From one contemporary source at least, we learn that he spoke in much the same highly charged dialogue he wrote for Sherlock Holmes.
P G Wodehouse recalled Conan Doyle talking about an American "writers' school" he'd found to be using his name without authorisation to recruit customers. "What most people at this point would have said would have been 'Hullo, this looks fishy,'" Wodehouse wrote. "The way [Conan Doyle] put it when telling the story was, 'I said to myself, Ha! There is villainy afoot!'"
The archive contains mementoes from every era of his unstoppably vigorous threescore years and ten. A leather folder preserves fragments of the first story Conan Doyle ever wrote, aged six a characteristically all-action tale of hunters and tigers. Here are the illustrated logs he kept as a surgeon on the whaling ship Hope. (The nephew of the Punch artist "Dicky" Doyle, he was an accomplished draughtsman.) Here is the brass plate that hung outside his medical practice in Southsea, when he first began writing between consultations, and the Red Cross armband he wore as a volunteer in the Boer war. Here are his notes and drawings on heraldry for the medieval novels Sir Nigel and The White Company, which he himself thought with good reason were his greatest achievement as a storyteller. Here is his correspondence with his agent, A P Watt, in years when queues would form at bookstalls to devour the latest Holmes story in The Strand Magazine. As Flower has noted, sifting through the meticulously kept account books and royalty records, he could be "rather beady" about money.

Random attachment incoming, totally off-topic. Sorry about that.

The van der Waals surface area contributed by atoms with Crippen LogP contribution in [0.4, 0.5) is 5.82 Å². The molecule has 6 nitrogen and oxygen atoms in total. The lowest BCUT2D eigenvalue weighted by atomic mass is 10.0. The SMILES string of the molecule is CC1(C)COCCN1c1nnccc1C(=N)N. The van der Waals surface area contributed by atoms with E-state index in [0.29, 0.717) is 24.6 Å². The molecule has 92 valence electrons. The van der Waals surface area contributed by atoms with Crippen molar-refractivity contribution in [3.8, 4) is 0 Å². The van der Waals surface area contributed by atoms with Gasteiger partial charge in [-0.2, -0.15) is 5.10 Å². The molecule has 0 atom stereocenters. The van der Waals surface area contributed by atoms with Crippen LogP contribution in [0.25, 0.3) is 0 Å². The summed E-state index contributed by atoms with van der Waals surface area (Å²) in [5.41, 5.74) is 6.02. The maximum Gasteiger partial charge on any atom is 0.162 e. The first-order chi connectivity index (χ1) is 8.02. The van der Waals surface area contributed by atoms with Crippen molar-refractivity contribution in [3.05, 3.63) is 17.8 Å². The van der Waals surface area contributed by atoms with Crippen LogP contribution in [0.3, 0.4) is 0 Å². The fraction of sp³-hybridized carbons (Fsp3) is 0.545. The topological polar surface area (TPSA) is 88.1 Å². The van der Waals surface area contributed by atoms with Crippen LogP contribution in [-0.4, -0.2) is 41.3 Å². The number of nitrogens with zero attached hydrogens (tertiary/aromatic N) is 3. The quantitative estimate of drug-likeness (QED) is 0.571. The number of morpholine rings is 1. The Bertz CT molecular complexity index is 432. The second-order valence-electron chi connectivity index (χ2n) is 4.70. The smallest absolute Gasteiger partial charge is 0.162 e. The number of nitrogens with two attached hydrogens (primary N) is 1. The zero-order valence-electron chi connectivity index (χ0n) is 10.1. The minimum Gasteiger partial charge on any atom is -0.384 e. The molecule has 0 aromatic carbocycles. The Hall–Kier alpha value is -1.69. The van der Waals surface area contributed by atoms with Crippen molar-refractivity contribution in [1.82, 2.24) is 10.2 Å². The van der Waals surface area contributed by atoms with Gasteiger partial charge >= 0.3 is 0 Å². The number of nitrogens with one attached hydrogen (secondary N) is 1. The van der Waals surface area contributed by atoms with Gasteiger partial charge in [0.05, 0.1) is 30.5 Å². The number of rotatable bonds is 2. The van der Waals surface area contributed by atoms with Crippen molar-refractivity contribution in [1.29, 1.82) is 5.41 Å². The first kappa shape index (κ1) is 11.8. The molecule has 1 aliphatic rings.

The autograph letters from fellow literary giants are enough to make any collector salivate. Here is one from Kipling, saying he read Rodney Stone "in one gulp" and still wants more. Here is one from H G Wells, commiserating over hostile reviews of A Duet, an atypical Conan Doyle novel about young married love that some denounced as "immoral". Here is an adulatory note from Oscar Wilde, who is almost wistful in praising the "simplicity and strength" of Conan Doyle's prose and regretting the "mist of words" in his own work that makes him always "throw probability out of the window for the sake of a phrase".
Here are the letters of his father, Charles, a figure as tragically mysterious as any at the heart of a Holmes investigation. Charles was an artist of erratic brilliance, whose alcoholism and mental instability cast a pall of insecurity on his son's early life. In 1889 he was committed to an institution, which the family did its utmost to cover up. He died in 1893, the same year his son tried to kill off Holmes by plunging him into the Reichenbach Falls locked in combat with Professor Moriarty (though public demand and the huge fees offered by magazines brought him back a decade later).
It's perhaps too much to speculate what part filial guilt may have played in Conan Doyle's impulse to destroy his money-spinning creation. Certainly, he had first-hand knowledge of addiction when he gave Holmes a dependency on cocaine. And the theme of a prisoner with an anguished secret recurs in Holmes adventures like The Blanched Soldier and The Yellow Face.